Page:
Fig Culture in North Carolina
The fig is native to the Mediterranean Basin. You may already be familiar with some members of the fig family, such as the ornamental rubber tree, the mulberry, and the Osage orange or hedge apple. Figs are grown over much of the eastern North Carolina and westward into the Piedmont. If your soil is well-drained and reasonably fertile, you most likely will have success growing figs in North Carolina.
Cold weather and nematodes are two limiting factors affecting fig culture in this state. You cannot do much about the weather, but you can control nematodes.
Celeste is a fairly hardy variety. Its fruit is small and violet or light brown. The pulp is a light strawberry pink. The fruit is good fresh or when used in canning or making preserves. Celeste will begin to ripen its fruit in mid-July.
Brown Turkey is also sold as Texas Everbearing and Harrison. It is not to be confused with the Brown Turkey variety of California. Its fruit is medium to large with a light coppery brown skin and amber pulp. It produces a light crop of large fruit 2 weeks earlier than Celeste and a heavy crop of medium-sized fruit 2 to 3 weeks after Celeste. The fruit has good quality for fresh use and is excellent for preserves. Brown Turkey adapts well to being grown in containers.
Brunswick or Magnolia has a large, hollow fruit that is light brown with darker ribs and practically no stem. The pulp is amber. It is recommended for preserves only. Brunswick appears to be more cold hardy than Brown Turkey or Celeste; however, it does not grow vigorously.
Both Brown Turkey and Brunswick produce fair-to-good crops on suckers produced the season following freeze or cold injury.
Soil and Site Selection
Figs grow well on a wide range of soils if the soil is well-drained and reasonably fertile. They also prefer a loamy soil that has plenty or organic matter and moisture available during the growing season. A soil pH of 6.0 to 6.5 is optimum.
Plant your fig tree where it is protected from both the winter sun and cold winter winds. Unseasonably warn temperatures during the winter may cause growth. If growth begins and a sudden freeze occurs, the plant may be seriously damaged. For this reason, figs planted on northern exposures have a better chance of remaining dormant and escaping sudden freezes, especially in the Piedmont.
Dormant, bare-rooted, nursery-grown plants can be set anytime between late fall and early spring. It is best to set them out in the spring when the danger of severe winter temperatures is over. But container-grown plants should be planted just in the spring. Start with plants that are free of root-knot nematode galls. Figs trained as trees should be spaced 15 to 20 feet apart; those grown as bushes require a 10-foot spacing. For optimum growth, give fig plants full sunlight and adequate room to grow. Avoid competition from neighboring trees and shrubs.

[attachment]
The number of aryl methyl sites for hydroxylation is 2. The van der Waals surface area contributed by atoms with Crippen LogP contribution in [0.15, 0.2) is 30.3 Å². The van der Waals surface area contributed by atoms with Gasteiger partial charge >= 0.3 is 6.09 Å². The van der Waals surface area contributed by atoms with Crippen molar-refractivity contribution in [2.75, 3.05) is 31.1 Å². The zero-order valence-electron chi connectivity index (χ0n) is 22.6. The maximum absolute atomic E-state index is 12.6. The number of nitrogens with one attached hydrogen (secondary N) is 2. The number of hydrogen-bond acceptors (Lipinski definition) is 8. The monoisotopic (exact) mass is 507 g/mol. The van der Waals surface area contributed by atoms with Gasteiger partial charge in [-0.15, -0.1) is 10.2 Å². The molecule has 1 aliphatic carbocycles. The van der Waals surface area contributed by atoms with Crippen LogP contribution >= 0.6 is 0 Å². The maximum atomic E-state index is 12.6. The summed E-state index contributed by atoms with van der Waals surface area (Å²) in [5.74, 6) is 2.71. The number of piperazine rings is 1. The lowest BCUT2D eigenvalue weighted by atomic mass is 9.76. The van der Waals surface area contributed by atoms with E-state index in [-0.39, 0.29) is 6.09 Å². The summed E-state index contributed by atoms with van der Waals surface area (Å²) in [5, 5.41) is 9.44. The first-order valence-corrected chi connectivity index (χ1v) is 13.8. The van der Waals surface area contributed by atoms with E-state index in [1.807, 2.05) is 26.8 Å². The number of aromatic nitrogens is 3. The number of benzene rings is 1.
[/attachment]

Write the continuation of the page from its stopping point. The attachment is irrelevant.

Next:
Trees. Plant a fig tree 1 to 2 inches deeper than it was in the nursery. After it is set, firm the soil, water lightly, and cut the main stem to 3 feet. If the tree is container-grown, it is not necessary to prune it after planting.
Bushes. Set fig bushes 4 inches deeper than in the nursery to encourage branching from beneath the soil surface.
Figs have a shallow root system and should not be cultivated. Just mulch with leaves, pine straw, or other material to conserve moisture and keep weeds under control.
For best results, apply 1 pound of an 8-8-8 fertilizer for each year of age until a maximum of 12 pounds of fertilizer per plant is reached; then maintain this rate each year. (If the age is unknown, a rule of thumb is to apply 1 pound of fertilizer per year for each foot of height.) Apply the fertilizer as follows: on heavy soils, when the buds swell; on sandy soils, one-half the amount as buds swell and the other half in late May. Put the fertilizer over mulch in a circle starting from the ends of the branches and working toward the trunk in a one-foot band.